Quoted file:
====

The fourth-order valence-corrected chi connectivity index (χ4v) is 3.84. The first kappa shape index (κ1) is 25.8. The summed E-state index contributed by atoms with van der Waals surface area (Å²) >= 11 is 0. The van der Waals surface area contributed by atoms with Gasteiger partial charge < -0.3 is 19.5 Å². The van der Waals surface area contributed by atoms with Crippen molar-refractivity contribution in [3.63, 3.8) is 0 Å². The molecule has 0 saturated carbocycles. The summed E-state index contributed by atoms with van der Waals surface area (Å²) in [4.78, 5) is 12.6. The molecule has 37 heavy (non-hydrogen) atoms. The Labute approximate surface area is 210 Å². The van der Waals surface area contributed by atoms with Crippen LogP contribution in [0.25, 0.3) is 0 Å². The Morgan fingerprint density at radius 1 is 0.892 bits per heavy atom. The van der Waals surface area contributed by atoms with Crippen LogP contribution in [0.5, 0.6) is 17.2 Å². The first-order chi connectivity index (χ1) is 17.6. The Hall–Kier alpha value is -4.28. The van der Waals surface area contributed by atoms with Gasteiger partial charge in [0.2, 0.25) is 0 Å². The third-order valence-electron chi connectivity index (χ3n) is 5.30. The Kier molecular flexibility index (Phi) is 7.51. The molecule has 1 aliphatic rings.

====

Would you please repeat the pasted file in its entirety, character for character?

The fourth-order valence-corrected chi connectivity index (χ4v) is 3.84. The first kappa shape index (κ1) is 25.8. The summed E-state index contributed by atoms with van der Waals surface area (Å²) >= 11 is 0. The van der Waals surface area contributed by atoms with Gasteiger partial charge < -0.3 is 19.5 Å². The van der Waals surface area contributed by atoms with Crippen molar-refractivity contribution in [3.63, 3.8) is 0 Å². The molecule has 0 saturated carbocycles. The summed E-state index contributed by atoms with van der Waals surface area (Å²) in [4.78, 5) is 12.6. The molecule has 37 heavy (non-hydrogen) atoms. The Labute approximate surface area is 210 Å². The van der Waals surface area contributed by atoms with Crippen LogP contribution in [0.25, 0.3) is 0 Å². The Morgan fingerprint density at radius 1 is 0.892 bits per heavy atom. The van der Waals surface area contributed by atoms with Crippen LogP contribution in [0.5, 0.6) is 17.2 Å². The first-order chi connectivity index (χ1) is 17.6. The Hall–Kier alpha value is -4.28. The van der Waals surface area contributed by atoms with Gasteiger partial charge in [0.2, 0.25) is 0 Å². The third-order valence-electron chi connectivity index (χ3n) is 5.30. The Kier molecular flexibility index (Phi) is 7.51. The molecule has 1 aliphatic rings.